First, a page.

Via the Daily Caller, a spicy hors d’oeuvre before the main course tonight in Alabama and Mississippi. You know what would have been useful here? Specifics.

Santorum: “Brian, look, I love you guys …”

Kilmeade: “No, you can feel the way you want, I’m just telling you, there’s no way I agree with that, and you’ve been on as much as anyone …”

Santorum: “I can tell you, we watch the coverage there, and look, you guys are allowed to cover what you want to cover — I can tell you we want to make sure a conservative is nominated, and we’re going to go out there and nominate on mathematics, we’re not going to focus on the process — ”

Kilmeade: “You don’t want us to add up delegates?”

Three possibilities. One: Fox is spending an undue amount of time on the delegate count, emphasizing that mathematically it’s almost impossible for Santorum to win. I haven’t watched much cable news lately but is that the sense our resident Fox-watchers get? If so, how much time is an undue amount of time? We’re more than two months past Iowa and a week removed from Super Tuesday. Time to start counting delegates, folks. Two: Maybe Santorum’s just a whiner. He’s complained before about Drudge being in the tank for Romney too, but in that case there’s at least circumstantial evidence to support it. In the case of Fox, what’s the smoking gun? Santorum was on “Hannity” just last night to dump on Bill Maher. Palin, the network’s most high profile contributor, is a Gingrich fan. Aside from the occasional Ann Coulter guest appearance, who’s supposedly shilling for Romney on FNC?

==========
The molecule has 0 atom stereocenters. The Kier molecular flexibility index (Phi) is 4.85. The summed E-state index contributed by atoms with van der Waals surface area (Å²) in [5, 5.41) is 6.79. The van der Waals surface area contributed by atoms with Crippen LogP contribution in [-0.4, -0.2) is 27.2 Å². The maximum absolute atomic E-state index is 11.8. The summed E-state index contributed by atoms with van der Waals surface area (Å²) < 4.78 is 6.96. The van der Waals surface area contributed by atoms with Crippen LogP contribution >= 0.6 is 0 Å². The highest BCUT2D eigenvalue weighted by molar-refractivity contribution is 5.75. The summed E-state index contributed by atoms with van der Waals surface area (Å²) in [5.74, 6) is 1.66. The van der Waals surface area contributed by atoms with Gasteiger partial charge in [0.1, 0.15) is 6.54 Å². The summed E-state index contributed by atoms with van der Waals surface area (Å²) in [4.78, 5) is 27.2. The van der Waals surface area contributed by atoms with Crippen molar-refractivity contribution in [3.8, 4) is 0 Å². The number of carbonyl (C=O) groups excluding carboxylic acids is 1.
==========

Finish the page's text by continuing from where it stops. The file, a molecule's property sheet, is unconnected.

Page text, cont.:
Three: Maybe he’s saying this for strategic reasons, using Fox’s “course correction” back towards the center last year to cast Romney as the choice of the Republican establishment’s favorite news network. But in that case, how to explain the trouble Romney’s had sporadically with the network?

Fox’s decision to allow Times scribe Jim Rutenberg into the building to confront the candidates in person [after a “Huckabee” candidate forum] threw campaign aides off guard, especially in the Romney camp, which went into “defensive mode immediately, insisting that the reporter stay far away,” as Rutenberg later wrote.

But the decision was just the latest example of what Fox head Roger Ailes recently called a “course correction” in an interview with Howard Kurtz of Newsweek. The Romney team’s debate-night tussle was the second embarrassing episode suffered by the candidate at the hands of Fox News in a week, after Bret Baier conducted a hard-hitting interview with Romney on November 29 that made news for several days. (After the contentious interview, Baier told Bill O’Reilly that Romney privately called his questions “overly aggressive” and “uncalled for.”)

What’s Santorum talking about? If Fox is guilty of being pro-Romney simply for calling him the presumptive frontrunner, then I’m “pro-Romney” too. And I’m not pro-Romney.